Br. Bernard Delcourt, OHC
Lent 3 A - March 27, 2011
Come to the well
Lord help us follow your example of reconciliation; help us reach out to the Samaritan woman in our life; help us do God’s will as our daily worship. May we all contribute to the harvesting of your fields, to the building of your Kingdom. Amen.
In last week’s gospel, Nicodemus, an insider of the dominant religion came to find Jesus by night and struggled with the teachings he was offered.
This week, in the middle of a hot day, Jesus reaches out to an outsider. He offers her the wellspring of eternal life, no less; if only she will ask him for it.
These two passages, Nicodemus and the Samaritan woman, are linked in meaning by the good news that “...God so loved the world, that he gave his only Son, that whoever believes in him should not perish but have eternal life.” Both Nicodemus and the Woman at the well, came to believing in Jesus, even if by different journeys.
This week’s gospel reassures us that no one will be denied who will believe in Jesus. Jesus “gets us.” He fully understands all that is good and all that is sinful in us. In full knowledge, he reaches out and desires us to be saved with him, in him and through him.
But let me set the scene of today’s passage. As Jesus ran into increasing resistance from religious authorities in Judea, he decided to eschew confrontation and to continue his ministry in Galilee.
Now, the shortest route between Judea and Galilee goes through Samaria. Most Jews would have preferred the longer route which would have avoided Samaria altogether.
You see, Jews and Samaritans had a centuries-old, intense dislike for each other. In a nutshell, Jews reproached Samaritans for having lost their Jewish integrity; their religious and ethnic purity. But Jesus deliberately chooses to travel through Samaria.
Christ encounters the woman at the well - Richard Serrin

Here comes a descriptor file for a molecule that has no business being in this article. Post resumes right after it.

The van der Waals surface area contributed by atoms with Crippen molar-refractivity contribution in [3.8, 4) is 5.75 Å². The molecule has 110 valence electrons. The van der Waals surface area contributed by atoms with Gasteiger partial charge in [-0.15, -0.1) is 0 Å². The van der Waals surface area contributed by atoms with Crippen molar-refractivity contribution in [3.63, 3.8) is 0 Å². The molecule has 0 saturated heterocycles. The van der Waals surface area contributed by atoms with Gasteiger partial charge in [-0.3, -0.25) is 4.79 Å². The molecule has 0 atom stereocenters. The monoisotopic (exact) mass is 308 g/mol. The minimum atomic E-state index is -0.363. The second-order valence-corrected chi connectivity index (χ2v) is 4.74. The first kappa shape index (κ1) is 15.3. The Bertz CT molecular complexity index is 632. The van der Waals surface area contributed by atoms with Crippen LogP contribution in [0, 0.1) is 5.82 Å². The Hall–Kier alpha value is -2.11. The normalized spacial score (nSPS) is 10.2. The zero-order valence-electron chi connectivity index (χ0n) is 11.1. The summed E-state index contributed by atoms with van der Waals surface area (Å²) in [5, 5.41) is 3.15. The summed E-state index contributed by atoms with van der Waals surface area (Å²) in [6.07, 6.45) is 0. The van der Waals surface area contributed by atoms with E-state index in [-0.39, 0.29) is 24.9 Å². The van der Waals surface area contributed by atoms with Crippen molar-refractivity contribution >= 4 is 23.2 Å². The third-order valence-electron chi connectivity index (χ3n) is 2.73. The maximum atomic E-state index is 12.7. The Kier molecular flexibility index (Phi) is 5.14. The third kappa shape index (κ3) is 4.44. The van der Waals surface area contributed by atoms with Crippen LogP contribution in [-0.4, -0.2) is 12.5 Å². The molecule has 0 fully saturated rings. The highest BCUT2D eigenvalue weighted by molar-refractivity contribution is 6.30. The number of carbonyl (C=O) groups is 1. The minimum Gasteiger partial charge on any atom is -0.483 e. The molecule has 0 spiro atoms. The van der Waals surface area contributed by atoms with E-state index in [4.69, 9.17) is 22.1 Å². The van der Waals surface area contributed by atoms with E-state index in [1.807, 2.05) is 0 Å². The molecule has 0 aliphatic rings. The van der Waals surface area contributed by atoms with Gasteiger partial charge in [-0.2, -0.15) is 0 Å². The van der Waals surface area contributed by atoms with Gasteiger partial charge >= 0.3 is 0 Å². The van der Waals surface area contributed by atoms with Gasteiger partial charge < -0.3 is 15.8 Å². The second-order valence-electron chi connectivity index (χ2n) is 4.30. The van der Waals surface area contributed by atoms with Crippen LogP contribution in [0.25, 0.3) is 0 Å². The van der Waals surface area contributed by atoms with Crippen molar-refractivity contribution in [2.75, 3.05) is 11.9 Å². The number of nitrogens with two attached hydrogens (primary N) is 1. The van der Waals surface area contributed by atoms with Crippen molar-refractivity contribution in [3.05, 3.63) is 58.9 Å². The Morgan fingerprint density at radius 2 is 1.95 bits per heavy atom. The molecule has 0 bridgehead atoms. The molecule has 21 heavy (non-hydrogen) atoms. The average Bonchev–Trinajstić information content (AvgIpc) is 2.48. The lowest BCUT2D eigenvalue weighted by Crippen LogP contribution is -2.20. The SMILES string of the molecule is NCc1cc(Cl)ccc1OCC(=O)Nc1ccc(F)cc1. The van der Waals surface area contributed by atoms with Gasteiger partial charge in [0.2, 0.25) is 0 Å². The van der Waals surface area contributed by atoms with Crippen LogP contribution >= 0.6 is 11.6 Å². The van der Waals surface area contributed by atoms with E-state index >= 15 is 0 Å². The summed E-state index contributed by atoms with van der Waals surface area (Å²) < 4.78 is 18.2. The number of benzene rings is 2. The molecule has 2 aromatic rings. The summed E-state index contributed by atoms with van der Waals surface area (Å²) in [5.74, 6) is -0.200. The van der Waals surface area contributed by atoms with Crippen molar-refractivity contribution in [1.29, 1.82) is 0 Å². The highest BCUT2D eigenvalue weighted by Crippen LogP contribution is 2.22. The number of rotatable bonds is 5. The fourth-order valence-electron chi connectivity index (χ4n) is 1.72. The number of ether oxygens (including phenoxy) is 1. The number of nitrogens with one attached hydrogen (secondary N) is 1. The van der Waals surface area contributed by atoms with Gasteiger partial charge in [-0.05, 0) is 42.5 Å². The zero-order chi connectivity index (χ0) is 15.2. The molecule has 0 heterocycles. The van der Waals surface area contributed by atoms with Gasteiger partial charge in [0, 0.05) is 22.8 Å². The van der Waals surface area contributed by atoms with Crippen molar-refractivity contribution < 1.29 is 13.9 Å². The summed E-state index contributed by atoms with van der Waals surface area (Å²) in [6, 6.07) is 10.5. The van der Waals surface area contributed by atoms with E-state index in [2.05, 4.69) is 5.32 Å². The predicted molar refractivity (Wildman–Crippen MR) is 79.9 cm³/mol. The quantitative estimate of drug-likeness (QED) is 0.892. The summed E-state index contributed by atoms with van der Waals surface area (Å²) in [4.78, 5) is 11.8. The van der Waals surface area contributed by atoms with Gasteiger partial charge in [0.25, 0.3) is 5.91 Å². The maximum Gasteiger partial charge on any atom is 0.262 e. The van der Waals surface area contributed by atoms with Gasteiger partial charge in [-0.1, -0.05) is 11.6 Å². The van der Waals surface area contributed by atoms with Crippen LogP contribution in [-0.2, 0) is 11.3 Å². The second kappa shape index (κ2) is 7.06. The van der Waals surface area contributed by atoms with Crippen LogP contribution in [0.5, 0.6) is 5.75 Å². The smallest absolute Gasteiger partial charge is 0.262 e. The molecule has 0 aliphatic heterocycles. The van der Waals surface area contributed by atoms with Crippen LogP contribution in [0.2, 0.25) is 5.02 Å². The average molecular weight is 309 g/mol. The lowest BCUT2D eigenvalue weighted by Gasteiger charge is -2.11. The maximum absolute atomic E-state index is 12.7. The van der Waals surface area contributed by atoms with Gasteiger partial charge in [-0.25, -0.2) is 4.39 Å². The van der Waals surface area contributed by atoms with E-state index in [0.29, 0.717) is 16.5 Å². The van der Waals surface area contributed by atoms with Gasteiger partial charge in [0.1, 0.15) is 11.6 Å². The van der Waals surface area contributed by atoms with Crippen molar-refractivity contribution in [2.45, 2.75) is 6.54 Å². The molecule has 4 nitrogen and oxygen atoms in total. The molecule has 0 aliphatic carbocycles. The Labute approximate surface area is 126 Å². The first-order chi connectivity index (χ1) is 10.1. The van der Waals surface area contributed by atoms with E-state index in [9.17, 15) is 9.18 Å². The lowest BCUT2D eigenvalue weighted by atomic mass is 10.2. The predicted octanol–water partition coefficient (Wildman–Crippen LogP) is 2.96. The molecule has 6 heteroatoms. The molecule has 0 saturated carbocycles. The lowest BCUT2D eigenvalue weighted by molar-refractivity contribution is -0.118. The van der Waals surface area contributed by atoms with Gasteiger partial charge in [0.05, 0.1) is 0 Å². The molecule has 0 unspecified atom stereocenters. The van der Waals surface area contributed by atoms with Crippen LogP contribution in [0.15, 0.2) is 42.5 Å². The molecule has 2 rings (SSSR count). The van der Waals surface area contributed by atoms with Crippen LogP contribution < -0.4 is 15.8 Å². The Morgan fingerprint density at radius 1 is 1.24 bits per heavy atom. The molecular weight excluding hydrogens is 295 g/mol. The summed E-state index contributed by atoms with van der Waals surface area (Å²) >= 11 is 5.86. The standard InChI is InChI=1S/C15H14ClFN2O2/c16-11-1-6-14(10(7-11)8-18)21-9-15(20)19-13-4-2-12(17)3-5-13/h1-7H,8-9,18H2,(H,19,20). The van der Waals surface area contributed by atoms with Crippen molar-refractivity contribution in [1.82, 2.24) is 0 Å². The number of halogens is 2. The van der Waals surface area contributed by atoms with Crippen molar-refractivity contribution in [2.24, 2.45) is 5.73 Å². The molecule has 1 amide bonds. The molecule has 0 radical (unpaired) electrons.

Jesus’ encounter with the woman at the well shows us God's desire to free us, each one of us, into a life of integrity; a life in truth and spirit. There is so much in this encounter that speaks to me. This morning, I’d like to focus on reconciliation and worship.
Reconciliation and worship are two great ways to accept Jesus’ invitation to salvation. Let me tell you a bit more about what I see in today’s gospel about these two aspects of the spiritual journey.
First, it is reconciliation that Jesus brings to the woman at the well. The Samaritan woman is invited to face herself as she is, there and then. She is invited to be fully known as she truly is, without social pretenses.
And she is invited to ask for the gift of grace; the well of living water springing up to eternal life. She is invited to step into her own salvation. All that is needed is accepting to be fully known as she is, and to believe.
And it isn't just anyone that Jesus invites in this way; the gender, the social status and the ethnic origin of who he invites shows that God has little interest for our human boundaries of separation.
The apostles, when they return from their errands into the city, are flabbergasted that Jesus would be speaking with a woman, a Samaritan woman and a compromised Samaritan woman, at that!
But, Jesus shows that God's message is for all; for Jews and non-Jews alike; for people in good standing and for outsiders. God doesn't need to choose the most prestigious and privileged amongst us for salvation to be wrought.